The founding of Mars Hill University is a fascinating and complex account of personal sacrifice and community collaboration that tends to interest all who study it. Perhaps one of the most fascinating as well as heartbreaking stories from this period is that of Joe Anderson. Joe Anderson was an enslaved African-American owned by college founder J.W. Anderson and is crucial to history of the institution due to him being levied as payment for the college’s first building. Today, Joe’s story serves as a sort of campus legend that is challenging historians and scholars on how to appropriately approach the issue. Nonetheless, Joe and his story deserves to be recognized not as lore, but as an unfortunate event that shaped the history of Mars Hill University and thus deserves to be told in the most accurate manner possible.
According to various newspaper articles and John Angus McLeod’s work From These Stones, the first Board of Trustees contracted Asheville contractors Clayton and Shackleford to construct the college’s first building. After construction concluded, a dispute between the Board of Trustees and the contracting firm over the quality of work done resulted in a lien being placed on the building in light of a debt of approximately $1100. Hoping to quickly receive the money owed to them, Clayton and Shackleford enlisted the help of the Buncombe County Sheriff Department to settle the debt. As the Board of Trustees were unable to pay the full amount, the sheriff’s department seized Joe Anderson and placed him in prison in Asheville and not to be released until either the debt was paid or Joe would be sold to the highest bidder. Joe Anderson was reportedly widely well-liked and respected in Mars Hill, and his taking supposedly galvanized the community and the trustees to quickly raise the money. McLeod stated that only days later the debt was paid and Joe was released back to the possession of J.W. Anderson, although sources differ on the length Joe spent imprisoned.
Following his release from prison, Joe still did not find himself free as he was forced back into the service of J.W. Anderson until the Civil War ended the chattel slavery system. Following the war, J.W. Anderson allegedly gave Joe a tract of land in Mars Hill where he worked and lived with his family until his death in 1907. Most accounts of this important event in Mars Hill’s history claimed that Joe made a voluntary, humble sacrifice for the community that he loved, and that he did not view himself as a hero. Despite multiple written accounts of Joe’s story, however, no documentation exists of this event from Joe’s point of view.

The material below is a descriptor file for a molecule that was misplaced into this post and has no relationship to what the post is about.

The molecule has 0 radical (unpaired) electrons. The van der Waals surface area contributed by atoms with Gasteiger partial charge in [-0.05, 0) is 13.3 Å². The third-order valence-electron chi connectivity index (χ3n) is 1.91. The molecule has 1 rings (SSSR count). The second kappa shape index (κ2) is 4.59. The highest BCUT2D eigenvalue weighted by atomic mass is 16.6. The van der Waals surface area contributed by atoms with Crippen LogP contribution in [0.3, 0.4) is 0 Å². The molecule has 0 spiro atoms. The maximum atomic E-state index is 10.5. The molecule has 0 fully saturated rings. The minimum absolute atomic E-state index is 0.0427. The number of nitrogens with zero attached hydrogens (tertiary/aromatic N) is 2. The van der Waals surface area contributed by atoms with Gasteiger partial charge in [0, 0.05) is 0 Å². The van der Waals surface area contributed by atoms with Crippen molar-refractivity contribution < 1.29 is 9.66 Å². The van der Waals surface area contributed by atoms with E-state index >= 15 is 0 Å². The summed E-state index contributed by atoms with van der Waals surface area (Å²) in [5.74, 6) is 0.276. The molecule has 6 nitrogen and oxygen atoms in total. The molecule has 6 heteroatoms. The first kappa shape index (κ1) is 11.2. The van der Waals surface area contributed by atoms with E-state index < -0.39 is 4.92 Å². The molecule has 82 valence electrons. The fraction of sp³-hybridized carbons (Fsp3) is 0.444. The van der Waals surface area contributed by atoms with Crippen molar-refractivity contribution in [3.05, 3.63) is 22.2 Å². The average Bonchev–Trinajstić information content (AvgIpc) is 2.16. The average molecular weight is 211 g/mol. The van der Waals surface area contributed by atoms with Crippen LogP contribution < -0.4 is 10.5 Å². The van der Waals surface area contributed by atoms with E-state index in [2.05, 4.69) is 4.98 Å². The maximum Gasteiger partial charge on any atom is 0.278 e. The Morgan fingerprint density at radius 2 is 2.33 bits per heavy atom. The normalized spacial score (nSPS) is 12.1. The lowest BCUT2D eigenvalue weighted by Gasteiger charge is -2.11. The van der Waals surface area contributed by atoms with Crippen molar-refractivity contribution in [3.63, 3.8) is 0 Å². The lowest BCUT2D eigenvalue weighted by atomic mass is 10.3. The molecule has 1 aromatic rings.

Widespread knowledge of Joe’s story began with a small piece in a 1928 Ripley’s Believe It or Not publication entitled “A Human Being Taken in Payment for a College.” Other newspaper articles that covered the story during this time wrote similar headlines. Newspaper coverage of Mars Hill’s 1932 Founder’s Day celebration also helped spread Joe’s story. This particular Founder’s Day honored Joe’s memory and the sacrifice he made with the unveiling of his new gravestone on campus. Joe’s ashes were moved from their previous location at a private African-American cemetery. Joe’s descendants were introduced and there were numerous guest speakers, including an African-American pastor and an author of several books on the benefits of interracial cooperation. Additionally, letter correspondence during the 1940s also shows interest in Joe’s story. Staff of Mars Hill College, including McLeod, requested documentation of Joe’s seizure from Buncombe county officials. A Christian mission organization also requested information about Joe for their annual newsletter.
Accounts of Joe’s seizure draw similar conclusions about what Joe’s story represented for Mars Hill College. According to these accounts, Joe happily and voluntarily sacrificed himself for the Mars Hill community for the spread of education. His sacrifice, and the willingness of the community to quickly come to his aid, established Mars Hill College as a “recruiting station for righteousness” and as a humble Christian institution. These conclusions have pervaded the narrative of this event into the present. These written accounts glorified Mars Hill College while they failed to acknowledge Joe’s status as the legal property of a powerful and influential man in the Mars Hill community.